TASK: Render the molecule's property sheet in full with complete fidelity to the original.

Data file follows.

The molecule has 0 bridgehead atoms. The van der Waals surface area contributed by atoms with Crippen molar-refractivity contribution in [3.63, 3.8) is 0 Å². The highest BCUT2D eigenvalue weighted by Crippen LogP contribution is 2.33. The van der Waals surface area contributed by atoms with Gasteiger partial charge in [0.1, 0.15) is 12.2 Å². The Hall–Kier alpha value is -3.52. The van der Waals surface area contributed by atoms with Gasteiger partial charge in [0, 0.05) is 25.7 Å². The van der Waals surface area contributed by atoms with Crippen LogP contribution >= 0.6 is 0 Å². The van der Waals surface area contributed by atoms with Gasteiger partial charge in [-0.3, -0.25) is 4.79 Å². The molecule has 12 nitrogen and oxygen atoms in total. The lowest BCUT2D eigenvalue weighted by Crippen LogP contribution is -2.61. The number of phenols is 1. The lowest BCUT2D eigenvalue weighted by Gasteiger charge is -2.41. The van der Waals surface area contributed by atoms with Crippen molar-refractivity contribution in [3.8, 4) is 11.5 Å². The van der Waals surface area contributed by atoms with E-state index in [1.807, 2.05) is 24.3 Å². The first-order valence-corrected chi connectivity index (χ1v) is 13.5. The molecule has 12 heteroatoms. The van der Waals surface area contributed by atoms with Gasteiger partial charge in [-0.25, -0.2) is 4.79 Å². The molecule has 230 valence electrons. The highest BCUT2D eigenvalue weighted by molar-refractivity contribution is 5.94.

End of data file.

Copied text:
The molecule has 0 bridgehead atoms. The van der Waals surface area contributed by atoms with Crippen molar-refractivity contribution in [3.63, 3.8) is 0 Å². The highest BCUT2D eigenvalue weighted by Crippen LogP contribution is 2.33. The van der Waals surface area contributed by atoms with Gasteiger partial charge in [0.1, 0.15) is 12.2 Å². The Hall–Kier alpha value is -3.52. The van der Waals surface area contributed by atoms with Gasteiger partial charge in [0, 0.05) is 25.7 Å². The van der Waals surface area contributed by atoms with Crippen LogP contribution >= 0.6 is 0 Å². The van der Waals surface area contributed by atoms with Gasteiger partial charge in [-0.3, -0.25) is 4.79 Å². The molecule has 12 nitrogen and oxygen atoms in total. The lowest BCUT2D eigenvalue weighted by Crippen LogP contribution is -2.61. The number of phenols is 1. The lowest BCUT2D eigenvalue weighted by Gasteiger charge is -2.41. The van der Waals surface area contributed by atoms with Crippen molar-refractivity contribution in [3.8, 4) is 11.5 Å². The van der Waals surface area contributed by atoms with E-state index in [1.807, 2.05) is 24.3 Å². The first-order valence-corrected chi connectivity index (χ1v) is 13.5. The molecule has 12 heteroatoms. The van der Waals surface area contributed by atoms with Gasteiger partial charge in [-0.25, -0.2) is 4.79 Å². The molecule has 230 valence electrons. The highest BCUT2D eigenvalue weighted by molar-refractivity contribution is 5.94.